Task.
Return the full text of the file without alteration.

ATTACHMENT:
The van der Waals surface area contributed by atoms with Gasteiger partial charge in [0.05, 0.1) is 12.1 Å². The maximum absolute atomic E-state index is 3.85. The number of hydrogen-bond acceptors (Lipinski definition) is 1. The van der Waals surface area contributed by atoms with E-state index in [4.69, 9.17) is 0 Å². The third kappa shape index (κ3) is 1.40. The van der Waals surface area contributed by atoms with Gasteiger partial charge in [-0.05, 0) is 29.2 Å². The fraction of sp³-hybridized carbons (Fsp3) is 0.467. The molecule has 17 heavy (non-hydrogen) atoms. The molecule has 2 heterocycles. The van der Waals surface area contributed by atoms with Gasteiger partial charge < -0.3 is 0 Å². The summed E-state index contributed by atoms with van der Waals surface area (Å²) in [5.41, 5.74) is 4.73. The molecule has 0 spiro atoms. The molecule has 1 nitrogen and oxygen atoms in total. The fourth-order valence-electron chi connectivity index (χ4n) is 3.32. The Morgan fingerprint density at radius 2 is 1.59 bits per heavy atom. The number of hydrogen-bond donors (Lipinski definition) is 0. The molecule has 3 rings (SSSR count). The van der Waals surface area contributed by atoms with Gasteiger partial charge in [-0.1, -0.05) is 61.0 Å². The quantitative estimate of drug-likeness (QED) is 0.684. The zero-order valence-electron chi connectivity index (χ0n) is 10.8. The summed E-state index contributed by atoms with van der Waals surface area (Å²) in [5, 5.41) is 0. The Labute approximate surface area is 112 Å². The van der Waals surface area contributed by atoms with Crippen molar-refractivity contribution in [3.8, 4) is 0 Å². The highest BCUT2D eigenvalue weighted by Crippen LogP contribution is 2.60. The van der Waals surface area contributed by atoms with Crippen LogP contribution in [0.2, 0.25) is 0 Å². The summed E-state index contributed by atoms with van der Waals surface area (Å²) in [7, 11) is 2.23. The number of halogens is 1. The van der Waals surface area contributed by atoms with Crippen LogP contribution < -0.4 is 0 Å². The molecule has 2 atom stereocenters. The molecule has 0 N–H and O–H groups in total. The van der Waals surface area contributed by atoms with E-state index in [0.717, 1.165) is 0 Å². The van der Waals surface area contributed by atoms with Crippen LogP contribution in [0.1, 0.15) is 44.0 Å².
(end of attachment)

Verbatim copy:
The van der Waals surface area contributed by atoms with Gasteiger partial charge in [0.05, 0.1) is 12.1 Å². The maximum absolute atomic E-state index is 3.85. The number of hydrogen-bond acceptors (Lipinski definition) is 1. The van der Waals surface area contributed by atoms with E-state index in [4.69, 9.17) is 0 Å². The third kappa shape index (κ3) is 1.40. The van der Waals surface area contributed by atoms with Gasteiger partial charge in [-0.05, 0) is 29.2 Å². The fraction of sp³-hybridized carbons (Fsp3) is 0.467. The molecule has 17 heavy (non-hydrogen) atoms. The molecule has 2 heterocycles. The van der Waals surface area contributed by atoms with Gasteiger partial charge < -0.3 is 0 Å². The summed E-state index contributed by atoms with van der Waals surface area (Å²) in [5.41, 5.74) is 4.73. The molecule has 0 spiro atoms. The molecule has 1 nitrogen and oxygen atoms in total. The fourth-order valence-electron chi connectivity index (χ4n) is 3.32. The Morgan fingerprint density at radius 2 is 1.59 bits per heavy atom. The number of hydrogen-bond donors (Lipinski definition) is 0. The molecule has 3 rings (SSSR count). The van der Waals surface area contributed by atoms with Gasteiger partial charge in [-0.1, -0.05) is 61.0 Å². The quantitative estimate of drug-likeness (QED) is 0.684. The zero-order valence-electron chi connectivity index (χ0n) is 10.8. The summed E-state index contributed by atoms with van der Waals surface area (Å²) in [5, 5.41) is 0. The Labute approximate surface area is 112 Å². The van der Waals surface area contributed by atoms with Crippen molar-refractivity contribution in [3.8, 4) is 0 Å². The highest BCUT2D eigenvalue weighted by Crippen LogP contribution is 2.60. The van der Waals surface area contributed by atoms with Crippen LogP contribution in [0.2, 0.25) is 0 Å². The summed E-state index contributed by atoms with van der Waals surface area (Å²) in [7, 11) is 2.23. The number of halogens is 1. The van der Waals surface area contributed by atoms with Crippen LogP contribution < -0.4 is 0 Å². The molecule has 2 atom stereocenters. The molecule has 0 N–H and O–H groups in total. The van der Waals surface area contributed by atoms with E-state index in [0.717, 1.165) is 0 Å². The van der Waals surface area contributed by atoms with Crippen LogP contribution in [0.1, 0.15) is 44.0 Å².